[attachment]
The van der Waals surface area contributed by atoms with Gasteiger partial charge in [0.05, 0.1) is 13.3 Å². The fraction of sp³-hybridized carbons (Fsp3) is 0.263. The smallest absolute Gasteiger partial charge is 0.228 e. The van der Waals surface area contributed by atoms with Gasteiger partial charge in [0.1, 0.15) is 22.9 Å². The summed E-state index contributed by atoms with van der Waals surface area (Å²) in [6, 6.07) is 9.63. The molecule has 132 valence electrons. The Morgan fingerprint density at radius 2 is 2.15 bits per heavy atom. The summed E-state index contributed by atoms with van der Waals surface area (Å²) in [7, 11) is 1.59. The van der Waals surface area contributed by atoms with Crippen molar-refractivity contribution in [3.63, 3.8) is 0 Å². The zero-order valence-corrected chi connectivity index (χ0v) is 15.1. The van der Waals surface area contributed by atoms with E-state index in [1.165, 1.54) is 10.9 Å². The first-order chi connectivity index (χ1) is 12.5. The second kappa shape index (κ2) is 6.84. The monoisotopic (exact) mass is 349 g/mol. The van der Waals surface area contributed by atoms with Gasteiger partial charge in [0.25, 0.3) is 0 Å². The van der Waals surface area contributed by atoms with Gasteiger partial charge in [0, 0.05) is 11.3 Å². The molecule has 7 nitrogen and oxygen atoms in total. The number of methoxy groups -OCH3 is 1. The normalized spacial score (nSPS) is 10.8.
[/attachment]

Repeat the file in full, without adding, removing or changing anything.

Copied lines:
The van der Waals surface area contributed by atoms with Gasteiger partial charge in [0.05, 0.1) is 13.3 Å². The fraction of sp³-hybridized carbons (Fsp3) is 0.263. The smallest absolute Gasteiger partial charge is 0.228 e. The van der Waals surface area contributed by atoms with Gasteiger partial charge in [0.1, 0.15) is 22.9 Å². The summed E-state index contributed by atoms with van der Waals surface area (Å²) in [6, 6.07) is 9.63. The molecule has 132 valence electrons. The Morgan fingerprint density at radius 2 is 2.15 bits per heavy atom. The summed E-state index contributed by atoms with van der Waals surface area (Å²) in [7, 11) is 1.59. The van der Waals surface area contributed by atoms with Crippen molar-refractivity contribution in [3.63, 3.8) is 0 Å². The zero-order valence-corrected chi connectivity index (χ0v) is 15.1. The van der Waals surface area contributed by atoms with E-state index in [1.165, 1.54) is 10.9 Å². The first-order chi connectivity index (χ1) is 12.5. The second kappa shape index (κ2) is 6.84. The monoisotopic (exact) mass is 349 g/mol. The van der Waals surface area contributed by atoms with Gasteiger partial charge in [0.25, 0.3) is 0 Å². The van der Waals surface area contributed by atoms with Gasteiger partial charge in [0, 0.05) is 11.3 Å². The molecule has 7 nitrogen and oxygen atoms in total. The number of methoxy groups -OCH3 is 1. The normalized spacial score (nSPS) is 10.8.